What’s Coming in the New Dether App: Part 1—The Zoning System

In a series of articles prior to our next release, we will detail aspects of the new Dether app, including our implementation of the Harberger Tax for zoning purposes, decentralized certification, and what will change in the Dether wallet.

Apr 6, 2019 · 6 min read

With development of the new Dether app currently underway, we wanted to highlight upcoming features and changes in a series of development articles; our first article will focus on the zoning system.

From the beginning, one of the major aspects of our project has been creating zoning system. Why? The need for a zoning system is twofold:

  1. In a cash-resistant market such as crypto, where it’s difficult to move from crypto to cash or from cash to crypto, both crypto buyers and sellers need an attractive way to foster crypto access. Assuring zone-exclusivity to a crypto seller provides minimum service assurance, while needing to stake DTH in order to “have skin in the game” can reassure buyers that a seller is someone who truly intends to sell crypto.
  2. In order to follow the regulations in each country where Dether is open, we need a reliable on-chain way to verify a potential seller’s location, which can be done with the zoning system.

This is what makes us unique in the face our competitors in the existing cash-in cash-out system and why we think we will attract the most reliable sellers.

In October 2018, we released the first beta version of the Dether app, which was a way to get feedback during our R&D phase and start obtaining our first users. This system didn’t use a zoning system for tellers and shop, but a simple lat-lng system, associated with a country code, all registered in a smart contract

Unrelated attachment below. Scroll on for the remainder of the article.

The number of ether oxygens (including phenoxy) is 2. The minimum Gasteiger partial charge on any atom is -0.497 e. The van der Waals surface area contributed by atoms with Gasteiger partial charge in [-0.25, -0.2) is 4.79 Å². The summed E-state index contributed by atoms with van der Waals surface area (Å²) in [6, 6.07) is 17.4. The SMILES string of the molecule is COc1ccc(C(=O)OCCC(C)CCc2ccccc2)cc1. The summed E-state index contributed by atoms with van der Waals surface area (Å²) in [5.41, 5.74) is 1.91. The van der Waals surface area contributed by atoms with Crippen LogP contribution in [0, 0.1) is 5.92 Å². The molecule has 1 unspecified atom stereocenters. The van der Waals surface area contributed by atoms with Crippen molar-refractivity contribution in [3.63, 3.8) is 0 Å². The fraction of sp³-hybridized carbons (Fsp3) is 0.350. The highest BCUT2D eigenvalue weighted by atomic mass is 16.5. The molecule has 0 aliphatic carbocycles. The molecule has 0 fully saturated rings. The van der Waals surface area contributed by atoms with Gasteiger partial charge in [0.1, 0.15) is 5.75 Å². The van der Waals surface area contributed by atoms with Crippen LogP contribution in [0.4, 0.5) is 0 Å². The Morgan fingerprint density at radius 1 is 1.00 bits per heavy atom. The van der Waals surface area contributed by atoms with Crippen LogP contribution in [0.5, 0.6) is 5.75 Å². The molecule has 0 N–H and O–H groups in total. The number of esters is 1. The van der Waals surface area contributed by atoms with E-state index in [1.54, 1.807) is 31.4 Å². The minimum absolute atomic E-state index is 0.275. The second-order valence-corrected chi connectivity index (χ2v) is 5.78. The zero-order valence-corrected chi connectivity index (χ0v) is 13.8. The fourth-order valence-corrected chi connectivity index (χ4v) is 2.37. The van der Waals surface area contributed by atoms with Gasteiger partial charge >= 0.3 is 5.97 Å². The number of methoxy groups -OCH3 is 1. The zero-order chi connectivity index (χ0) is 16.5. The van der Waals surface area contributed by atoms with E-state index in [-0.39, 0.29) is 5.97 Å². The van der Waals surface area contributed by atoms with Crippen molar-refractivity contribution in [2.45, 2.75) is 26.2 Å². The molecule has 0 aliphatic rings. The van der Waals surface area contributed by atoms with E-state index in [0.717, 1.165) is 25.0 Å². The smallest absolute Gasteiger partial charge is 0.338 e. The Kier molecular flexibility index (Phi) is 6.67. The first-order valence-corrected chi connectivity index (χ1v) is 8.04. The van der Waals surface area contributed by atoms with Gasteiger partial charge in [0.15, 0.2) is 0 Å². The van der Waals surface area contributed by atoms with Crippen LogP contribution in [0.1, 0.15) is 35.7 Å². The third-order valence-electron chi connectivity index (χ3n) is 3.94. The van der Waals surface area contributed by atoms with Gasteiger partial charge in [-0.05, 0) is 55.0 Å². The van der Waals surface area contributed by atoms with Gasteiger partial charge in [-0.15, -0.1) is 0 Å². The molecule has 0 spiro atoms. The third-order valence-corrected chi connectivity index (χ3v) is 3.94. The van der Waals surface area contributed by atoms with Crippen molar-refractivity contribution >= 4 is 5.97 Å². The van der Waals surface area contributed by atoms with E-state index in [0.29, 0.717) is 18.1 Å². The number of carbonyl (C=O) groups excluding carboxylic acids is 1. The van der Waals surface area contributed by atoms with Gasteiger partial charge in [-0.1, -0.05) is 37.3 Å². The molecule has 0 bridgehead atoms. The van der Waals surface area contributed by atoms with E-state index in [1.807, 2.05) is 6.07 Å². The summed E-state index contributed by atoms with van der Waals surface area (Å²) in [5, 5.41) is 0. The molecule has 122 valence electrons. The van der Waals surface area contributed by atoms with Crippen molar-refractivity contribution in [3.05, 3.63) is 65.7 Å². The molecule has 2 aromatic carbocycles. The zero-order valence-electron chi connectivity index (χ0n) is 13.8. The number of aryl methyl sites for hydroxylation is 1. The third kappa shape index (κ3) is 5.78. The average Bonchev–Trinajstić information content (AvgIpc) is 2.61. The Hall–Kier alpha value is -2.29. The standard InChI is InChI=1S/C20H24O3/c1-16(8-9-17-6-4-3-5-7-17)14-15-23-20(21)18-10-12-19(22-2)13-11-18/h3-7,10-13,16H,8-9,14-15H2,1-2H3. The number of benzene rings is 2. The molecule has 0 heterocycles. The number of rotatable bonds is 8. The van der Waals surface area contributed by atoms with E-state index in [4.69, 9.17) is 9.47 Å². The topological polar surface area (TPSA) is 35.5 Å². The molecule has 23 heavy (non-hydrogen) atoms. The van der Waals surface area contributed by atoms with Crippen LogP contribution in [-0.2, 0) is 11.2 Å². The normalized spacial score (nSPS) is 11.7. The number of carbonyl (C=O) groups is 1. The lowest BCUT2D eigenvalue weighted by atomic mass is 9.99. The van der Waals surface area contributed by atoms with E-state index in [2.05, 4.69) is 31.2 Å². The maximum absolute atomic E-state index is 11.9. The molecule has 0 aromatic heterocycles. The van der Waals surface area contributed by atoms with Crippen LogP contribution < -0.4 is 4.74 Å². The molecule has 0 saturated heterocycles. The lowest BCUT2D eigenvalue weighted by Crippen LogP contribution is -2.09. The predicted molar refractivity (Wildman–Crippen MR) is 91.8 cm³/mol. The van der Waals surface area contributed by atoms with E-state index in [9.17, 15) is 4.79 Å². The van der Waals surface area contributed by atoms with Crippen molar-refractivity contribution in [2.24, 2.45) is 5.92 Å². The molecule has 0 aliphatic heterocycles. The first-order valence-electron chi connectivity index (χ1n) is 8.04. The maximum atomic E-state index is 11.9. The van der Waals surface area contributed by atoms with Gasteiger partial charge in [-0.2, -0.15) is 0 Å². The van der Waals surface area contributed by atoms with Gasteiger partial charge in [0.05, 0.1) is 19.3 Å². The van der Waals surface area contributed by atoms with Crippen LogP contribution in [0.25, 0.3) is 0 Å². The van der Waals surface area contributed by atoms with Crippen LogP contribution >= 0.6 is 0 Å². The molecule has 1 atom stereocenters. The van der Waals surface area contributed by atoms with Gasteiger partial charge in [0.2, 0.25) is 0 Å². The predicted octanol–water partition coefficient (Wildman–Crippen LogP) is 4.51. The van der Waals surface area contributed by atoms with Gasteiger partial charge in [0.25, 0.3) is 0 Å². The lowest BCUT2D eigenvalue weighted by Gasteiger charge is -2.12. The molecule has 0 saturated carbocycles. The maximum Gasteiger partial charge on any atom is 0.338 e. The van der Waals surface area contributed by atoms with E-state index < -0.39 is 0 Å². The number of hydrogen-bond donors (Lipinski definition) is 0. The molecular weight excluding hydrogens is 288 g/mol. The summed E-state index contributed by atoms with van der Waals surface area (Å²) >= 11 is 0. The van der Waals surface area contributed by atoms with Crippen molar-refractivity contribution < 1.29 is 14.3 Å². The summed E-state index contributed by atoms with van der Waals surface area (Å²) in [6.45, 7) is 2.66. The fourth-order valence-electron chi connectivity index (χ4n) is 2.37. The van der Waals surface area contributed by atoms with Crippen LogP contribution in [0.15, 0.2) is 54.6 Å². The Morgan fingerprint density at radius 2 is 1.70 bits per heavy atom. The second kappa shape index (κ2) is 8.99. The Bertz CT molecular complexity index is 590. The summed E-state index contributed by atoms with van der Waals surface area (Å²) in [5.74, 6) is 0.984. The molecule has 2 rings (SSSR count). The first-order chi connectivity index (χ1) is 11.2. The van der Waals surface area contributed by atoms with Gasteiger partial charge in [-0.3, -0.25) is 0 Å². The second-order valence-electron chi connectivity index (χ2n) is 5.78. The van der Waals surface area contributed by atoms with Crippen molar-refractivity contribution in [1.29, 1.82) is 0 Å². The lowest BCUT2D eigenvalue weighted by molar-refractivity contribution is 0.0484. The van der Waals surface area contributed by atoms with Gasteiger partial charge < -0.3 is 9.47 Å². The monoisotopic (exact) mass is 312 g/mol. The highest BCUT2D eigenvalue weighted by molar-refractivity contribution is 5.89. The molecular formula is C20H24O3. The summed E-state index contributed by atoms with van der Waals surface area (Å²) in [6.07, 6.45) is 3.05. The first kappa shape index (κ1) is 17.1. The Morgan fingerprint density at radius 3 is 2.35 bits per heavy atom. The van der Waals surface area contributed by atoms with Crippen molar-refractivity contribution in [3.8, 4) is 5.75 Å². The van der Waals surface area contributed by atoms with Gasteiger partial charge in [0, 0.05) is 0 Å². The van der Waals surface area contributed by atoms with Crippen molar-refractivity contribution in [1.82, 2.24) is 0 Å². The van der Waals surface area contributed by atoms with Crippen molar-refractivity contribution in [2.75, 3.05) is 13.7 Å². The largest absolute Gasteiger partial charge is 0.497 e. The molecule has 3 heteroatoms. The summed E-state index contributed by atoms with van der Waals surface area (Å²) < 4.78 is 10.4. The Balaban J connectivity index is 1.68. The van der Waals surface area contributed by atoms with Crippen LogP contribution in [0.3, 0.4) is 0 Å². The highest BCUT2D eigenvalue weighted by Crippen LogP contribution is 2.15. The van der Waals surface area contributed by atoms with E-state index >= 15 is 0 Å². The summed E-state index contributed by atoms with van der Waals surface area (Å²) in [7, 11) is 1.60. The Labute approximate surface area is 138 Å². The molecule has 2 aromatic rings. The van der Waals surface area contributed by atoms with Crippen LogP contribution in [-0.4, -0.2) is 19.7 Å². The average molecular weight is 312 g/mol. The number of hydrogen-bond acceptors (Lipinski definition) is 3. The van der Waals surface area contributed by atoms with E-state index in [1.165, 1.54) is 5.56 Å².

Using the current solution, the user declares a lat lng and a country (using country code of 2 characters). By using country mapping to verify if Dether is open in the country, we can then accept their registration on-chain.

Originally we used an ‘onlyOwner’ function to allow the app to be open in some countries:

The function to open a country for trade

We also had a way to check if this country was open when someone wanted to register his or her own point of sale:

To check if the declared country is open

But unfortunately, it’s impossible to check if the lat-lng is included in the declared country. This is problematic because the smart contract could be used in an alternative way.

We had to be able to represent zones (country, city, district etc.) on-chain, so that we could then verify other, smaller areas. This system should allow us to be able to force different rules depending on where the user wants to register and to grant specific rights to the owner of the area.

With this system, different rules are possible, such as allowing open and close zones, limitation of trade volume in a particular zone, etc.

After studying a variety of different solutions, we decided that geohash would be the best solution for our needs.

Geohash is a means of encoding a geographic location into a short string of letters and digits. Invented by Gustavo Niemeyer, it’s a public domain geocoding system subdividing space into buckets of grid space.